NIST Defines Standards for Biometric Federal ID Cards

By Stacy Lawrence  |  Posted 2006-02-03 Print this article Print

Later this year, the federal government will start to issue ID cards with biometric data to all its employees and contractors.

In October, the government will start issuing Personal Identity Verification cards to all federal employees and contractors. This week, the National Institute of Standards and Technology issued the final guidelines defining how biometrics should be stored on these identity cards. In August 2004, the President issued Homeland Security Presidential Directive 12 calling for a mandatory, governmentwide personal identification card that all federal departments and agencies will issue to their employees and any contractors requiring access to federal facilities and systems. The NIST publication, available here as a PDF, contains specifications for acquiring, formatting and storing fingerprint images and templates; for collecting and formatting facial images; and for the biometric devices used to collect and read fingerprint images.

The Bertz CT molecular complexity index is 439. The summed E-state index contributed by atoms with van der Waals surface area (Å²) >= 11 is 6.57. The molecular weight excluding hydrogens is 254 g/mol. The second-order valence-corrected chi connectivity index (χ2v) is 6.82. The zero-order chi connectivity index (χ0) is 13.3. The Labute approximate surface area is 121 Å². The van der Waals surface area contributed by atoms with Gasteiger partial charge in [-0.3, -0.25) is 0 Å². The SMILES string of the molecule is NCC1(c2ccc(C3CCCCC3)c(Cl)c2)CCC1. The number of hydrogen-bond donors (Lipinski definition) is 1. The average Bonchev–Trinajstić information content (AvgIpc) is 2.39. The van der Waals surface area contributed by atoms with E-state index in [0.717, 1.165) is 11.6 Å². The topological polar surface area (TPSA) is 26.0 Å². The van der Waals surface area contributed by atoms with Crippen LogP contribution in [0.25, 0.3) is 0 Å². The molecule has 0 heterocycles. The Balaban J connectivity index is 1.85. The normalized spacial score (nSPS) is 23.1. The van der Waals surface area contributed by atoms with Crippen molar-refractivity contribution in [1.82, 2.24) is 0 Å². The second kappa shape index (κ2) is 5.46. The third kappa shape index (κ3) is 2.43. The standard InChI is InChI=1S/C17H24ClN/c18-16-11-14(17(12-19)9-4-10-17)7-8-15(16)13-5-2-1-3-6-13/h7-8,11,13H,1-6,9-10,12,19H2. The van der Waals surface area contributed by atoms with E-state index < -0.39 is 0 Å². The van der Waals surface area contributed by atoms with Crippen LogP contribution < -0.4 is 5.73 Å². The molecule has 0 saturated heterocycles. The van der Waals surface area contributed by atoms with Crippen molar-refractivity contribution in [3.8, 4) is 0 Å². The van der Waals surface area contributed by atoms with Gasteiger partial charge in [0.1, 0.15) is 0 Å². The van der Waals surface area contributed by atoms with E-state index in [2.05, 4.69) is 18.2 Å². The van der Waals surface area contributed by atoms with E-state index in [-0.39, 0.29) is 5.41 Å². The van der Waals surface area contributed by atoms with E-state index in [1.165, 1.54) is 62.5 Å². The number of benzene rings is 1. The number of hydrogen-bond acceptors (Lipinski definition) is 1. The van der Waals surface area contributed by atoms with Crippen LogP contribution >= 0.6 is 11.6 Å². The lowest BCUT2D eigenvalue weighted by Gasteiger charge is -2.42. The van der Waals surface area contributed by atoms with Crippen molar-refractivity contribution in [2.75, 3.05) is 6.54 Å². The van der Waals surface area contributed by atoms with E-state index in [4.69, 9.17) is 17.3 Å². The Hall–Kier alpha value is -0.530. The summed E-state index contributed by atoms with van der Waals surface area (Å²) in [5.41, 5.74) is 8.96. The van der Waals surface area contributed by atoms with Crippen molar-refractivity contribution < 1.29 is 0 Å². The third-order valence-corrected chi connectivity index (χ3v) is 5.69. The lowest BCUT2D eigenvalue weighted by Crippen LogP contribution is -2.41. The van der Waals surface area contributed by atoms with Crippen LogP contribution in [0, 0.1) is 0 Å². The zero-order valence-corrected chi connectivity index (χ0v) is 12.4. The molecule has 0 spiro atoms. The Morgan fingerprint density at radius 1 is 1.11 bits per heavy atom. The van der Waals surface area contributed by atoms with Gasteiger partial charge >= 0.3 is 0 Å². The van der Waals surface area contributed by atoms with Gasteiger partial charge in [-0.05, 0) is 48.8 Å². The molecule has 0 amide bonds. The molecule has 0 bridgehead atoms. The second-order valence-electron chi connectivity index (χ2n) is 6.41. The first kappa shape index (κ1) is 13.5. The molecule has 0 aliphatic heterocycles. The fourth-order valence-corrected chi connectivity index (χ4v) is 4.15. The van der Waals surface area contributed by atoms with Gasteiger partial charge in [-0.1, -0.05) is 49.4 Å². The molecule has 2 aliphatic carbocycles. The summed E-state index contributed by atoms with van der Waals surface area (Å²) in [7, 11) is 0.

Click here to read about why consumers are resisting biometrics in retail applications.
Specifically, the guidelines state that two fingerprints must be stored on the card as "minutia templates," mathematical representations of fingerprint images. These standards are intended to ensure interoperability and standardization across a number of federal departments and agencies issuing the cards and vendors providing the biometric technology. Guidelines require that all biometric data to be embedded in the CBEFF (Common Biometric Exchange Formats Framework) structure. This ensures that all biometric data will be digitally signed and uniformly encapsulated. This format will apply not only to PIV cards, but also to any other biometric records kept by federal government agencies. Check out eWEEK.coms for the latest news, views and analysis of technologys impact on government and politics.
Stacy Lawrence is co-editor of's Health Care Center. Lawrence has covered IT and the life sciences for various publications, including Business 2.0, Red Herring, The Industry Standard and Nature Biotechnology. Before becoming a journalist, Lawrence attended New York University and continued on in the sociology doctoral program at UC Berkeley.

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